The fourth quarter came and went as the young Grizzlies got some good experience. The lack of cohesion was evident though, as you would expect with a lineup of Nick Calathes/Russ Smith/Jordan Adams/Jarnell Stokes/Jon Leuer to start the final frame. Memphis got the lead down as low as 15, but the Wizards (and 23 Memphis turnovers) were simply too much for this weakened version of the Grizzlies to overcome. Final score, the Washington Wizards 107, the Memphis Grizzlies 87.


Post game, Zach Randolph spoke of the importance of being positive. He alluded to the challenges of the schedule post All-Star break and in March, with 8 back-to-backs over that time period. Rest is necessary, especially for a veteran team like this one, and a veteran like Z-Bo understands the pace and grind of a season. Experience like that is worth a night or two off every once and a while.


Jeff Green, a player who has been a polarizing figure both in Memphis and throughout his entire career, had great perspective on this stretch for the Grizzlies as well. In a season spanning at least seven months, there will be times your shot doesn't fall. The key is to not let defense slip alongside your offensive game, and sometimes it's as simple as being one step behind and all of a sudden games are out of reach.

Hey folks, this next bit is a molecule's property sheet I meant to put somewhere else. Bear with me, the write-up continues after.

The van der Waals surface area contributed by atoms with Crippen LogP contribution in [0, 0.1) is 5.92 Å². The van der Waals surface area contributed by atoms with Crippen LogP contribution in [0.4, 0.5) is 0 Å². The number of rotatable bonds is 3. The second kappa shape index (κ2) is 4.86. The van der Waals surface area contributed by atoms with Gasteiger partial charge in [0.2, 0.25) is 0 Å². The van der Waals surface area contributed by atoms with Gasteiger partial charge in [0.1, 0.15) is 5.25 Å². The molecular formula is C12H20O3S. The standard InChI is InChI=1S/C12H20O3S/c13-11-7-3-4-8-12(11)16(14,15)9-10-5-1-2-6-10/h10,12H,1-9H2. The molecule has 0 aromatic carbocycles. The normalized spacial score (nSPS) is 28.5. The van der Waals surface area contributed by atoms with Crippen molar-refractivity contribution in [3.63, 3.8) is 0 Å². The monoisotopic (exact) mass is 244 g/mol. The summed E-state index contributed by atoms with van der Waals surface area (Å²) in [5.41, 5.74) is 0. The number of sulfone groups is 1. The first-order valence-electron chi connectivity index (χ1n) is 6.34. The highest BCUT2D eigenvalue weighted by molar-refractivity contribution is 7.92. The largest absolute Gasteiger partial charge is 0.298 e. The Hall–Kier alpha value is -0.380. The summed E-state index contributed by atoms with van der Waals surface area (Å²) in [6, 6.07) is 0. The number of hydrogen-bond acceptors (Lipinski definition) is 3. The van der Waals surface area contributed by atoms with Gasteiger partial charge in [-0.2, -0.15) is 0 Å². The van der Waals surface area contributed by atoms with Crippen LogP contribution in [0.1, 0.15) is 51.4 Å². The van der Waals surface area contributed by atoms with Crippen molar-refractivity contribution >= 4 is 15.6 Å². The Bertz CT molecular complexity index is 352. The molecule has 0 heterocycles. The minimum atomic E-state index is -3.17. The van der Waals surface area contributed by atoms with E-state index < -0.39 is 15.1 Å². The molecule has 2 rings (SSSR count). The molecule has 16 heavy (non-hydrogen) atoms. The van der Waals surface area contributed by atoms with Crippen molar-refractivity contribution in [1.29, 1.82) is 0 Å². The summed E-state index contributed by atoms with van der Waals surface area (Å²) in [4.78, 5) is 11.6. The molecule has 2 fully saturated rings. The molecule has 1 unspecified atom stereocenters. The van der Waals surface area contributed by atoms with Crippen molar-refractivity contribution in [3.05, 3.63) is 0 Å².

This is, of course, only one game out of 82, one that Dave Joerger seemed willing to concede by benching his four best players because of injury concern with Conley and the desire for rest for Gasol, Randolph, and Allen. Joerger in his post game comments stated as much warning about the dangers of complacency (an issue this team has dealt with throughout the Grit and Grind Era), but also knowing the schedule is brutal. Coach Joerger stated that he is becoming more minutes conscious as the season goes on, and his planning at this point, with this roster, is with an eye to April and having a healthy, well-rested squad in the playoffs.

It was a decision that was Gregg Popovich & the San Antonio Spurs-esque, and Joerger's willingness to pull the trigger on such a move shows more comfort in his role as head coach. Dave likely does not make this choice in a similar situation last season had it existed (which it didn't, as the Grizzlies had been fighting for their playoff lives since January at this point in 2014.) Mike Conley's health is the most important factor in this decision; whether the Conley choice was a one-game move like Gasol, Randolph and Allen appear to be or the beginning of an extended rest bears watching heading into Saturday night, the next time the Grizzlies play (at home against the Milwaukee Bucks.). "Captain Clutch" has not been right consistently in a long time and extra time to heal up, even if he can physically play, could make all the difference for arguably the second most important player on the Grizzlies.